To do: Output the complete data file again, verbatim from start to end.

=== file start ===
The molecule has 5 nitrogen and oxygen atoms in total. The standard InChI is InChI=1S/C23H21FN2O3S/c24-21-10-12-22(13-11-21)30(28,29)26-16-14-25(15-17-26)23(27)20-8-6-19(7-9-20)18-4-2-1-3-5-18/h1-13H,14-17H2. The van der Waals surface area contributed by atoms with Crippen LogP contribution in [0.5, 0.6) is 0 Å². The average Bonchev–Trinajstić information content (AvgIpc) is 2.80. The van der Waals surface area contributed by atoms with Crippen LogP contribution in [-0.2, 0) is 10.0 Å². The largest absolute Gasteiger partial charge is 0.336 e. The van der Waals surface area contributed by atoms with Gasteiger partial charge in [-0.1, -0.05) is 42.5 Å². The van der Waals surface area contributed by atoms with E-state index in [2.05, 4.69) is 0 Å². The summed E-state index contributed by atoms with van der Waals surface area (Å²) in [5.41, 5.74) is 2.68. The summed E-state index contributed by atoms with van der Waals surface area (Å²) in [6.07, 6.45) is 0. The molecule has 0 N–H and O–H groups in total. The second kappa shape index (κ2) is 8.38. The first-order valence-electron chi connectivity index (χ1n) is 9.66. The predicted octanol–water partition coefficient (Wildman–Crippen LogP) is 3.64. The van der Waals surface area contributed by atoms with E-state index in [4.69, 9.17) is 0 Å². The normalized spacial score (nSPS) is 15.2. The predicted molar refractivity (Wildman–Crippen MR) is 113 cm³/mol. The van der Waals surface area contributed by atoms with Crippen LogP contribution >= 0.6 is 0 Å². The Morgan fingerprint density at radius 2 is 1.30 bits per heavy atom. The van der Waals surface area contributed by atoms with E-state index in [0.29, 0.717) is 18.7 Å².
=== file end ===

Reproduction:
The molecule has 5 nitrogen and oxygen atoms in total. The standard InChI is InChI=1S/C23H21FN2O3S/c24-21-10-12-22(13-11-21)30(28,29)26-16-14-25(15-17-26)23(27)20-8-6-19(7-9-20)18-4-2-1-3-5-18/h1-13H,14-17H2. The van der Waals surface area contributed by atoms with Crippen LogP contribution in [0.5, 0.6) is 0 Å². The average Bonchev–Trinajstić information content (AvgIpc) is 2.80. The van der Waals surface area contributed by atoms with Crippen LogP contribution in [-0.2, 0) is 10.0 Å². The largest absolute Gasteiger partial charge is 0.336 e. The van der Waals surface area contributed by atoms with Gasteiger partial charge in [-0.1, -0.05) is 42.5 Å². The van der Waals surface area contributed by atoms with E-state index in [2.05, 4.69) is 0 Å². The summed E-state index contributed by atoms with van der Waals surface area (Å²) in [5.41, 5.74) is 2.68. The summed E-state index contributed by atoms with van der Waals surface area (Å²) in [6.07, 6.45) is 0. The molecule has 0 N–H and O–H groups in total. The second kappa shape index (κ2) is 8.38. The first-order valence-electron chi connectivity index (χ1n) is 9.66. The predicted octanol–water partition coefficient (Wildman–Crippen LogP) is 3.64. The van der Waals surface area contributed by atoms with E-state index in [4.69, 9.17) is 0 Å². The normalized spacial score (nSPS) is 15.2. The predicted molar refractivity (Wildman–Crippen MR) is 113 cm³/mol. The van der Waals surface area contributed by atoms with Crippen LogP contribution >= 0.6 is 0 Å². The Morgan fingerprint density at radius 2 is 1.30 bits per heavy atom. The van der Waals surface area contributed by atoms with E-state index in [0.29, 0.717) is 18.7 Å².